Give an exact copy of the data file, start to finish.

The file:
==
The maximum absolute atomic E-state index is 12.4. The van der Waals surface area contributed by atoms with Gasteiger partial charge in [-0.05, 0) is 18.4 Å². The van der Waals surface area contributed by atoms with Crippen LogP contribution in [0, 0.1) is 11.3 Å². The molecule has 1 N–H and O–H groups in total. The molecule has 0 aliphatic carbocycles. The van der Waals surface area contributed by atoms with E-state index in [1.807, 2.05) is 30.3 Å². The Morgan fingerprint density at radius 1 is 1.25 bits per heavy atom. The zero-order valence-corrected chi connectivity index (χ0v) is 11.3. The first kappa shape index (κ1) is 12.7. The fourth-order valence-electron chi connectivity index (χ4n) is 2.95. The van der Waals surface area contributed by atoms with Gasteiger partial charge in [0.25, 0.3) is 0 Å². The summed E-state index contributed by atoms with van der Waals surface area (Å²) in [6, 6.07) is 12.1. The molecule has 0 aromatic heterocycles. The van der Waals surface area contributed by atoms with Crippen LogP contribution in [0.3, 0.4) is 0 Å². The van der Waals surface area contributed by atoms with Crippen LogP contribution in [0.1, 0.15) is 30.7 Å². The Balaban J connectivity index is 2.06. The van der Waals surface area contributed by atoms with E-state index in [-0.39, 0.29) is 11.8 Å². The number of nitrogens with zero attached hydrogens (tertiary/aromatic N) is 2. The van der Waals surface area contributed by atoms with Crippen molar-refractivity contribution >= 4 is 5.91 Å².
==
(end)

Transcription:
The maximum absolute atomic E-state index is 12.4. The van der Waals surface area contributed by atoms with Gasteiger partial charge in [-0.05, 0) is 18.4 Å². The van der Waals surface area contributed by atoms with Crippen LogP contribution in [0, 0.1) is 11.3 Å². The molecule has 1 N–H and O–H groups in total. The molecule has 0 aliphatic carbocycles. The van der Waals surface area contributed by atoms with E-state index in [1.807, 2.05) is 30.3 Å². The Morgan fingerprint density at radius 1 is 1.25 bits per heavy atom. The zero-order valence-corrected chi connectivity index (χ0v) is 11.3. The first kappa shape index (κ1) is 12.7. The fourth-order valence-electron chi connectivity index (χ4n) is 2.95. The van der Waals surface area contributed by atoms with Gasteiger partial charge in [0.25, 0.3) is 0 Å². The summed E-state index contributed by atoms with van der Waals surface area (Å²) in [6, 6.07) is 12.1. The molecule has 0 aromatic heterocycles. The van der Waals surface area contributed by atoms with Crippen LogP contribution in [0.3, 0.4) is 0 Å². The van der Waals surface area contributed by atoms with Crippen LogP contribution in [0.1, 0.15) is 30.7 Å². The Balaban J connectivity index is 2.06. The van der Waals surface area contributed by atoms with E-state index in [-0.39, 0.29) is 11.8 Å². The number of nitrogens with zero attached hydrogens (tertiary/aromatic N) is 2. The van der Waals surface area contributed by atoms with Crippen molar-refractivity contribution >= 4 is 5.91 Å².